A promise every parent of a child with autism should make

The other day, I came across this quote on Facebook:

 I am the proud parent of a very special child. I will never blame him, be embarrassed of him, or stop fighting for him. I have his back – he has my heart 🙂

For me, these words encompass everything that is important about being Geordie’s mum – or the parent of any child with special needs.

I am his advocate – and I should never have to apologise for that.

3 snapshots of situations I am no longer going to apologise for:

♥  When strangers (or non-strangers for that matter) make judgmental remarks about Geordie or his perceived behaviour, I will stand up for him because sometimes he can’t do it for himself.

♥  When Geordie is stressed and non-compliant at school because:

  •  he is being forced to join in with a new activity which is unpredictable and makes him feel uncomfortable,
  • he has to walk into the assembly hall when it is already full and noisy,
  • there is a sudden change in schedule or teacher,

and I need to contact the school (again), explain what is happening (again) and suggest compromises (again).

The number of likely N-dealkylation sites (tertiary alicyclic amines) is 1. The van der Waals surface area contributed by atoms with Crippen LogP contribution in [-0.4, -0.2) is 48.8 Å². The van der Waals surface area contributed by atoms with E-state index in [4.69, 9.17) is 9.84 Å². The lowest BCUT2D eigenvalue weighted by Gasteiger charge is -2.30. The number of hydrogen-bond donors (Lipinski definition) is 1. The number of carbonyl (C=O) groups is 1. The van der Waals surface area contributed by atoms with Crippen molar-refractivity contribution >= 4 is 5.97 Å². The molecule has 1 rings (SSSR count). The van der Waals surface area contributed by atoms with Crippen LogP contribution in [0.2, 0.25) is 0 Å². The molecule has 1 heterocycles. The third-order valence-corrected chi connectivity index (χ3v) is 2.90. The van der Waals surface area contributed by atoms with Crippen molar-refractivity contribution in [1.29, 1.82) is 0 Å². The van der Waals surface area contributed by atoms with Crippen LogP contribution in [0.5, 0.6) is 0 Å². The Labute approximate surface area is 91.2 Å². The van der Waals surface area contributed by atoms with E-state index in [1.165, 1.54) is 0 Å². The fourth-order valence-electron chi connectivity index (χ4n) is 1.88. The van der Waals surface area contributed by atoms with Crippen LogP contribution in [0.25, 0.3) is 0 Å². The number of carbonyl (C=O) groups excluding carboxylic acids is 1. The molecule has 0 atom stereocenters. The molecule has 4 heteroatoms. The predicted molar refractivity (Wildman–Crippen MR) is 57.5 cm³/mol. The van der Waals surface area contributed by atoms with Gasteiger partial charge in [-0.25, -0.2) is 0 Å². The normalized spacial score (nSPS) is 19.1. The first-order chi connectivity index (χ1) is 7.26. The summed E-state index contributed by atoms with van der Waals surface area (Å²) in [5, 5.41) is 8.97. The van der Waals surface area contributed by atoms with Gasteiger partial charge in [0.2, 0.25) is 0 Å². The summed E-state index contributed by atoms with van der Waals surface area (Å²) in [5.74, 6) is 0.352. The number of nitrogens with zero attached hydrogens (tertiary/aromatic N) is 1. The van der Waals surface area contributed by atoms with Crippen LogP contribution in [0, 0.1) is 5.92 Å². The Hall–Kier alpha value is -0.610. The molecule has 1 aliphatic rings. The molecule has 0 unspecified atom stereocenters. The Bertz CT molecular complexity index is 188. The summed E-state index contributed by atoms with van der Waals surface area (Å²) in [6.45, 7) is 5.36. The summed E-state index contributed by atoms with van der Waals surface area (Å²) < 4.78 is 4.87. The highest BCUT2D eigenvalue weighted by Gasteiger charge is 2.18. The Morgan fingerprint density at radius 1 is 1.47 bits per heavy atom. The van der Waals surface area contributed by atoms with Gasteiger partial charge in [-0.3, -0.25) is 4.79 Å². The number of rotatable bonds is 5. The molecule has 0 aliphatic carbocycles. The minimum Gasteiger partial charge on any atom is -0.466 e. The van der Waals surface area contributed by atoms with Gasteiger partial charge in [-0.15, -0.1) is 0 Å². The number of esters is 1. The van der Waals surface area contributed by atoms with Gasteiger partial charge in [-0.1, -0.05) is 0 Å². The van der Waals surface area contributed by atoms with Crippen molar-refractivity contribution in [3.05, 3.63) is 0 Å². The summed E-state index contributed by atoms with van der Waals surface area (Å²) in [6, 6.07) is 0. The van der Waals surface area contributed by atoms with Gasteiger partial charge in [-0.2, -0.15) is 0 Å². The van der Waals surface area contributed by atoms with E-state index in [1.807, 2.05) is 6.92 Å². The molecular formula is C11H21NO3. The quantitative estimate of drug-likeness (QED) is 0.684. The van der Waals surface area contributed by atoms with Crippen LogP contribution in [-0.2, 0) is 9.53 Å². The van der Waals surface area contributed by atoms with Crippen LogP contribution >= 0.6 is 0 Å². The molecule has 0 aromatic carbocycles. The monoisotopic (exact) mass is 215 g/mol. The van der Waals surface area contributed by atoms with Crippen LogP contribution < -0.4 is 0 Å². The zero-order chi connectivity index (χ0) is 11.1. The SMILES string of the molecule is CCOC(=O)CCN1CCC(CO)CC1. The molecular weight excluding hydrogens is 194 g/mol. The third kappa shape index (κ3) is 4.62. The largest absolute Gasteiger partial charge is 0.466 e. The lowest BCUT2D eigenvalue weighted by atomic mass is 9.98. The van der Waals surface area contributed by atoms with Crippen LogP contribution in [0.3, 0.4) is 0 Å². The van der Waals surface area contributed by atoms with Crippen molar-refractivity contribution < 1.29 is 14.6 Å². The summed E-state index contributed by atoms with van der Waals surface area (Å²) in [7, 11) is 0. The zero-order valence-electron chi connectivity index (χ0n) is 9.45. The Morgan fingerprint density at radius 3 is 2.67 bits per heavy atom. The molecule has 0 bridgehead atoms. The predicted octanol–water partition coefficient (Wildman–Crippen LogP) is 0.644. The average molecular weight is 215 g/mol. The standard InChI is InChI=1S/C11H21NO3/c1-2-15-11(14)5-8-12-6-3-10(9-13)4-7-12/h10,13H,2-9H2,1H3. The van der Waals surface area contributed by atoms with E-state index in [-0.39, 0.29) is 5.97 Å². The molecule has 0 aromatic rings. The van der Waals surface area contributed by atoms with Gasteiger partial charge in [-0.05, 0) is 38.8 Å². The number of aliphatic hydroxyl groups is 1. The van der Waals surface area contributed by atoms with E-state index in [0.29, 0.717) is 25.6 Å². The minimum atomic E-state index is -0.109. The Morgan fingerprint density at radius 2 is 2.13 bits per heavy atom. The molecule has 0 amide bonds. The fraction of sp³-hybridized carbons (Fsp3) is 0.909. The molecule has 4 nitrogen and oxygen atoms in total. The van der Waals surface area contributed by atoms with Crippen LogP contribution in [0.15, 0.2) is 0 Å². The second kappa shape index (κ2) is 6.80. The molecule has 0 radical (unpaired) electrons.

♥  When we are in a public place and Geordie has a meltdown because it is overcrowded, noisy or unfamiliar and I need to calm him while deflecting the stares and comments of people who do not know him and who feel the need to make assumptions about him or my parenting skills.

I know I am often perceived as a ‘helicopter mum’ or ‘pushy’. I can live with those labels.

My promise to my son is that I will stop apologising for being his advocate.

As a parent, if I don’t stand up for my child, explain his way of thinking and push to ensure he is not spiralled into meltdown or anxiety – then who will?

 

 

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2 thoughts on “A promise every parent of a child with autism should make

  1. Dear Kellie,

    You are right when you say that your child is special.
    And you are right when you say there is nothing to be embarrassed about.
    I fact I want to encourage you not to get upset when your son expresses himself in a different way than the other kids. Because he see’s, feels and understand’s the world differently to everyone else, and there is absolutely nothing wrong with that. His perspective is unique. And just because he communicates differently, it dose not mean he won’t connect with other people and be able to get his point across in his own unique way. Everyone’s voice is different, and some can speak more about the world without even using their voice.

    With eternal encouragement,

    M.E.Lloyd.

    Like

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